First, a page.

The US treatment of the 158 prisoners being held in Guantanamo Bay, Cuba has generated shock and revulsion around the world. Photographs showing the captives on their arrival, kneeling on rocky ground, with blacked-out goggles and their hands shackled behind their backs, conjure up images of the treatment meted out by Latin American dictatorships against their opponents.
But despite growing condemnation of US policy at “Camp X-Ray,” the US continues to maintain that the men are “detainees,” and not prisoners of war who must be afforded all the protections of the Geneva Convention. In fact, government officials contend that the prisoners—who are locked in individual open-air cages made of concrete and chain-link fencing—are being treated humanely, and should be happy to be in “sunny Cuba.”
Recent statements by President Bush that he might consider applying the rules of the 1949 treaty to the prisoners in Cuba represent a shift in rhetoric on the part of the administration, and not a substantive change in policy. Bush and Defense Secretary Donald Rumsfeld have made it clear that under no circumstances will the detainees be designated as prisoners of war. They maintain the position that they are “unlawful combatants” who can be interrogated at will and held indefinitely.
Responding to international pressure over US policy, in a memo leaked to the press last week Secretary of State Colin Powell urged the administration to consider applying the Geneva Convention to the process of determining the status of the Guantanamo prisoners. Members of the Joint Chiefs of Staff also reportedly support a change in official US policy. But these gestures are also thoroughly hypocritical, and not motivated by any humanitarian consideration for the civil liberties of the prisoners.
The overriding concern of the military chiefs is that the US policy might set a precedent for the mistreatment of captured US soldiers in the future. And while Powell is worried that the administration’s flouting of international law will discredit the US among its allies in Europe and the Middle East, he has also made it clear that the prisoners should never be granted POW status.
“The debate is not actually over whether these people are prisoners of war,” the New York Times quotes one State Department official as saying. “They are not. The debate is why they are not prisoners of war.” In other words, Powell and others in the administration, including Rumsfeld, are considering using the process of the Geneva Convention—presumably utilizing tribunals to determine POW status—to arrive at a determination they have already decided upon in advance.
The Washington Post quotes an unnamed administration official making the same point: “We already know the end point, which is they’re not POWs.... Now the question is, why are they not POWs.” Overall, the statements emanating from the White House and other sections of the government are full of such doubletalk, and are aimed at confusing public opinion while proceeding with the same brutal policy. The Bush administration is also counting on the general lack of knowledge in the American public about the Geneva Convention and is resorting to verbal trickery and outright lies to justify its position.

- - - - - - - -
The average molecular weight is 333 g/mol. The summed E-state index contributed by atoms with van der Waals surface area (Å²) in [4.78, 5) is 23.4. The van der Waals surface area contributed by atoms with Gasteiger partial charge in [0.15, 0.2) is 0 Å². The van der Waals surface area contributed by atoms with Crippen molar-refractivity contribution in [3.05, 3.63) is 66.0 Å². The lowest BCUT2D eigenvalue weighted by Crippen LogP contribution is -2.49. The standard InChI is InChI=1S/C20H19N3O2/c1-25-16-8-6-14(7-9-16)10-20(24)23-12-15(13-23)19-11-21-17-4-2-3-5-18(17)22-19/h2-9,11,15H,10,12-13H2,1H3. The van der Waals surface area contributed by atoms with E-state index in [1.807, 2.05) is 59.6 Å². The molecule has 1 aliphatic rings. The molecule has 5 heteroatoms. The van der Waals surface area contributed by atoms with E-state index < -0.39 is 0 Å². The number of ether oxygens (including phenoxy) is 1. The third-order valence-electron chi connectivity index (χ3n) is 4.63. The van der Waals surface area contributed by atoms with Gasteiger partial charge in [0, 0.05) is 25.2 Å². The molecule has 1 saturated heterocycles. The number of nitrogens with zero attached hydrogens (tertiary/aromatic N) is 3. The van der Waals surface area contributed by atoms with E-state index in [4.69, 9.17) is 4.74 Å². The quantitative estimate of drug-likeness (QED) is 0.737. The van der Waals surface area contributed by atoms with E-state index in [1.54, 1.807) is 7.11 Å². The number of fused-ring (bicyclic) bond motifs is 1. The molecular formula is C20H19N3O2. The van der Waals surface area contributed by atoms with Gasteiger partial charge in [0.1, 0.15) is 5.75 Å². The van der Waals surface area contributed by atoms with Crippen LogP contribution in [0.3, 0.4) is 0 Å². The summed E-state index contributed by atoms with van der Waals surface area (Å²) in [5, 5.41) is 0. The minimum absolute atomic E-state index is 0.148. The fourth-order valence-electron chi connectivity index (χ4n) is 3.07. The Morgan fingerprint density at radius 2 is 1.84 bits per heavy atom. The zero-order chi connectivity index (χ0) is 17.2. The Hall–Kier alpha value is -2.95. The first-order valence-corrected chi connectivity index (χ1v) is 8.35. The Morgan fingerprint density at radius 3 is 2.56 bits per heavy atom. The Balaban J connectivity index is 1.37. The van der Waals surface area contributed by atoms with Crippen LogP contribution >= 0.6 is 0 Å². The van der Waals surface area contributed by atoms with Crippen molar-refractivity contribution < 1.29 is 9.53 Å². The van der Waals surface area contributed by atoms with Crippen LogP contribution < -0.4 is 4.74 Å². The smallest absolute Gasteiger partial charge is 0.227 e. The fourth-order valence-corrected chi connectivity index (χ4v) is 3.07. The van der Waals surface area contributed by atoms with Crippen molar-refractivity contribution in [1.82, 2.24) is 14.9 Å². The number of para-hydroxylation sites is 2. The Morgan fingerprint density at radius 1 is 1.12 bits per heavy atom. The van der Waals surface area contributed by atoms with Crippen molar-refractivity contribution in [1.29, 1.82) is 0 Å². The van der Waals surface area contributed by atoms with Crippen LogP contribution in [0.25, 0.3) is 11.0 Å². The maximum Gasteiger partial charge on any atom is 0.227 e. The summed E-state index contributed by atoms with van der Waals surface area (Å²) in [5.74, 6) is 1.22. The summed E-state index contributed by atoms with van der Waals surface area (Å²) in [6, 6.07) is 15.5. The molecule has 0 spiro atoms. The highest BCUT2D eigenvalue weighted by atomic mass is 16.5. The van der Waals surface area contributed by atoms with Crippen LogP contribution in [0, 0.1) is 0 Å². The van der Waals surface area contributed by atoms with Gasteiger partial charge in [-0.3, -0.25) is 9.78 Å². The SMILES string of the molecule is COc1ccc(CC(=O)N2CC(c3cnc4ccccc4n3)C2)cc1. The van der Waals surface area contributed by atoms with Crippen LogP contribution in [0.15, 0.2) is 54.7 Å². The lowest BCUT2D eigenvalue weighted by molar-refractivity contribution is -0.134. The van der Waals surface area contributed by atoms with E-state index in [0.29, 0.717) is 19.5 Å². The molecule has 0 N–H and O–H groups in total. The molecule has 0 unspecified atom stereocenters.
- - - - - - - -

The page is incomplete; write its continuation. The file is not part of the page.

The first lie is that the US can choose whether or not to abide by the Geneva Convention. Article 1 of the Conventions states: “The High Contracting Parties undertake to respect and to ensure respect for the present Convention in all circumstances.” Article 2 says that “the present Convention shall apply to all cases of declared war or any other armed conflict which may arise between two or more of the High Contracting Parties, even if the state of war is not recognized by one of them.”
Both the US and Afghanistan are signatories to the 1949 treaty. The Bush administration declared a “war on terrorism,” and went to war against Afghanistan, publicly stating that the ousting of the Taliban regime was its objective. The US initiated bombing raids and dispatched ground troops. But when enemy fighters are captured, including Taliban, the government claims they are not prisoners of war and their treatment is not governed by international law.
Even if the US wants to claim that they are not POWs because the US never formally declared war, this doesn’t pass muster, as the Geneva Convention does not require that both parties recognize a state of war. This is a ludicrous argument in any event, as the people of Afghanistan undoubtedly interpreted the dropping of multi-ton bombs and the ravaging of their country as a clear sign that the US was waging war against them.
Bush also claims the reason these captured fighters are not POWs is because “al Qaeda is not a known military. These are killers, these are terrorists, they know no countries.” Defense Secretary Rumsfeld commented: “They will not be characterized as prisoners of war, because that is not what they are. They’re terrorists.”
But all that has been established about these prisoners is that they were captured by the US in course of an invasion of Afghanistan. Many of those fighting with the Taliban came into Afghanistan after the US launched the war and may not have had any connection with Osama bin Laden and al Qaeda.
But the Bush administration purposely describes the Guantanamo prisoners as including both Taliban and al Qaeda, using the terms interchangeably, in an effort to blur any distinction and justify their refusal to grant any of them POW status. Calculating that they can more easily justify denying POW status to alleged al Qaeda members, they utilize this verbal trick in an attempt to cover up their blatant violation of international law.
Article 5 of the Geneva Convention states: “Should any doubt arise as to whether persons, having committed a belligerent act and having fallen into the hands of the enemy, belong to any of the categories enumerated in Article 4, such persons shall enjoy the protection of the present Convention until such time as their status has been determined by a competent tribunal.”
In other words, it is not up to the US to dictate who is a POW and who is not. Furthermore, until their status is determined, they must be provided with all the protections of a prisoner of war. All those detained have the right to refuse to provide any information aside from name, rank and serial number. Whether or not they are determined by a tribunal at a later time to be terrorists, or defendants to be tried for war crimes, can have no bearing on their treatment upon capture.
Another baseless contention of the Bush administration is that the prisoners in Guantanamo do not qualify as POWs because they do not meet the four requirements contained in Article 4, section 2 of the Geneva Convention. These include being under the control of superior, having a “fixed distinctive sign,” carrying arms openly and functioning in accordance with the “laws and customs of war.”